Public servants and hobbyists become one at Ascension Amateur Radio Club’s annual field day.
Part of a network of similar organizations around the country and the world, the Ascension Amateur Radio Club is more than just a hobby group of enthusiasts sharing in their passion for ham radio; they’re public servants in their own right.
Its members, volunteers who invest their time into maintaining radio equipment out of their own passion, seek to provide a service to the Ascension Parish community and beyond by maintaining a constant line of communication with emergency services in the event of natural disasters.
Stuck without hearing from his family for days during hurricanes, club member Jamey Smith, the assistant chief of the Prairieville Fire Department’s District 3, took up ham radio to keep in touch with his family and help others do the same.
“The biggest thing is providing communications if some of the local emergency networks go down,” explained Smith, one of the group’s 40 members. “We’re equipped with a lot of radio equipment and frequency bands to be able to communicate locally, state wide and globally.”
Smith participated June 25 in the club’s annual field day at the Prairieville Fire Department Training Center.
The event was a chance for the club, founded in 1986, to communicate via their radio equipment with other clubs around the country and the world holding similar events, as well as familiarizing themselves with equipment so that when an emergency comes, they’re ready.
“What we do, as a part of our hobby, is provide a service to our community and that’s where ham radio works with the state and NGOs,” said Elmer Tatum, the club’s secretary and treasurer.
Out of an independently powered, FEMA-funded mobile trailer attached to a 25 foot antenna and lined with equipment connected to different frequencies and agencies like the Red Cross and the Governor’s Office, members weren’t limited to morse code or voice to communicate over the radio, Tatum explained.
The radio equipment, connected to multiple computers, transmits images, text and more over airwaves.
Tatum specifically exchanged his call sign, an image of hot air balloons at a festival, with a ham radio user in California. They sent their call sign back, a distorted image of Tweety Bird from Loony Tunes.
“A lot of people have the stereotype that ham radio is a bunch of old crusty white guys over a morse code key, and we’re not. We’re much more than that,“ Tatum said. “When the internet came along, people thought it would be the death of ham radio. But we figured out a way to hook our computers to the radios. We can actually send email over ham radio with no internet access.”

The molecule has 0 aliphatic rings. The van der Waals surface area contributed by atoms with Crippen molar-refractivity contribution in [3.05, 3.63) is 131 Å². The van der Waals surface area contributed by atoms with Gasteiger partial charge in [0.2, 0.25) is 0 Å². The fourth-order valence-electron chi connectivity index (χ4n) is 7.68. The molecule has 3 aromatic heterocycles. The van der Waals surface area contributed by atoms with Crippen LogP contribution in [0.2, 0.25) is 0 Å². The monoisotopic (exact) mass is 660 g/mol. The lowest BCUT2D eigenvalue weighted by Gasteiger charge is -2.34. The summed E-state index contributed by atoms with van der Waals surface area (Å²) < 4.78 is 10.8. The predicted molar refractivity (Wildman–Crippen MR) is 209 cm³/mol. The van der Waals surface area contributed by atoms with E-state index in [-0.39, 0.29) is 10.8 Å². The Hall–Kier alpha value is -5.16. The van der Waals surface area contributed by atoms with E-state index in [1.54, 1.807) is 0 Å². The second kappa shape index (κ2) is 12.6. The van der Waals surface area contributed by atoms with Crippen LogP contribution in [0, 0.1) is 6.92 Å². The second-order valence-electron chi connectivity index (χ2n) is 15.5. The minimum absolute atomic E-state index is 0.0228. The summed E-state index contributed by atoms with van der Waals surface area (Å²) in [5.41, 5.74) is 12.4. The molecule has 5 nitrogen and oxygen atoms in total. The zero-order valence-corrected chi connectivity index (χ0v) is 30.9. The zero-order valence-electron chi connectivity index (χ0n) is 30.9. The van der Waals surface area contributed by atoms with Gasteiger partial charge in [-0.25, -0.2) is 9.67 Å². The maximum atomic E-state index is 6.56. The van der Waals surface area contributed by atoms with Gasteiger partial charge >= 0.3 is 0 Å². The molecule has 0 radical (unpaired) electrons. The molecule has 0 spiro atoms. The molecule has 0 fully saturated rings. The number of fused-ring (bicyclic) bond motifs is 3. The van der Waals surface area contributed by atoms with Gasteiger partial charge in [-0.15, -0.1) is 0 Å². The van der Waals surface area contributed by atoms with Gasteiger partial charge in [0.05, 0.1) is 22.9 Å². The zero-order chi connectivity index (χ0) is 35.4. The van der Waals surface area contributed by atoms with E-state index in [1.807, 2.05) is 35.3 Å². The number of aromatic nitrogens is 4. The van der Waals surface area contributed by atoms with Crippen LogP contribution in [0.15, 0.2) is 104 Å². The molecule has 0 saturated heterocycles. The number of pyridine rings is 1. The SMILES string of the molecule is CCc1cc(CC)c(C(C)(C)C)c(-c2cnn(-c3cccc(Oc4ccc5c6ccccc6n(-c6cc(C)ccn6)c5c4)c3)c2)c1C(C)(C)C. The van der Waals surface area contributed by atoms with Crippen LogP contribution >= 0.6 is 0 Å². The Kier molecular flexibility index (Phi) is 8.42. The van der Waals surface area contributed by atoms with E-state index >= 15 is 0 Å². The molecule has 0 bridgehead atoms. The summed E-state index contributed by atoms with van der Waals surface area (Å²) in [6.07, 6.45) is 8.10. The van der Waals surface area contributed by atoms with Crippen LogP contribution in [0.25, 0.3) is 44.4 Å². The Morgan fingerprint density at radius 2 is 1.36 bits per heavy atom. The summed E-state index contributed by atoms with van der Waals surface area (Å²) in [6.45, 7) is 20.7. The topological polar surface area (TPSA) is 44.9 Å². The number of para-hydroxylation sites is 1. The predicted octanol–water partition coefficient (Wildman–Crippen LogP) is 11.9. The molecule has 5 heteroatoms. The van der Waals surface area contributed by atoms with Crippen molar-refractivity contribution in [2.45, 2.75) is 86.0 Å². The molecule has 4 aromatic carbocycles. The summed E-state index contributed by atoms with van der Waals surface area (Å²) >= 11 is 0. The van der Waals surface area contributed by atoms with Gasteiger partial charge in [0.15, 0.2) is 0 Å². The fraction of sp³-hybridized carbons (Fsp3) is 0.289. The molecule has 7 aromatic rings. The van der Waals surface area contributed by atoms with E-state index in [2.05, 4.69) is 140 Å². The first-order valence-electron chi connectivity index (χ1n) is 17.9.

One of the most popular systems used by amateur radio enthusiasts to integrate their radios with computers and the internet, FT8, was the subject of a brief class given shortly before the group began to put it into practice. At the end of a presentation on the topic, Tatum explained that this system “is so easy a cave man could do it.”
With a system like FT8 accessible to anyone with $100 to spend on a handheld radio and a computer to pair it with, he explained that the integration of radio with the internet helps to maximize the scope of communication when signals are weak.
During a disaster like a hurricane, Tatum said, the use of these systems is necessary to reach emergency services and groups like the Cajun Navy that may have lost contact with the general public.
“If your police and fire departments go down, there’s some backup services that they have,” said Joe Roppolo, a member of both the Ascension Amateur Radio Club and its Baton Rouge sister club. “But when it really goes bad and those services don’t work, what do you do? Now we have ham radio operators from their houses and our mobile station sending those messages.”
Roppolo and others who wish to specialize in emergency transmissions go through training to ensure no confusion is had when it comes down to the wire during a disaster like Hurricane Ida last year, as well as providing checkpoints for community events like marathons.
Surprisingly, the amateur radio hobbyists are concerned with astronomy almost as much they are with radio waves. Affected by weather, solar flares and atmospheric activity, radio communication is a multidisciplinary field that requires expertise of all kinds.
That’s where the Baton Rouge Astronomical Society, specifically master observer Coy Wagoner and his telescope aimed directly at the sun, comes into play.
“When these guys, especially the ones that do (high frequency radio), talk, the effect of the sun affects the propagation of radio waves,” Wagoner said. “These guys want to know when solar activity will affect them. The crossover here is that I show them what they depend on to have long range communications.”
Despite manning equipment that can help secure communication between loved ones and relief services, a big appeal of amateur radio like the groups in Ascension and Baton Rouge is bringing like-minded people together into a community that is enthusiastic to share new things about their hobby.
A lighthearted affair, many of the members come to the meetings discussing plans for vacations they hope to take with their families, with one item of discussion being the use of their radios at Disney World.
The idea was dashed as quickly as it was brought up with a laugh and suggestions for other places to bring their radios instead.
“Have fun, dammit,” the presentation that kicked off the field day read. “It’s a hobby.”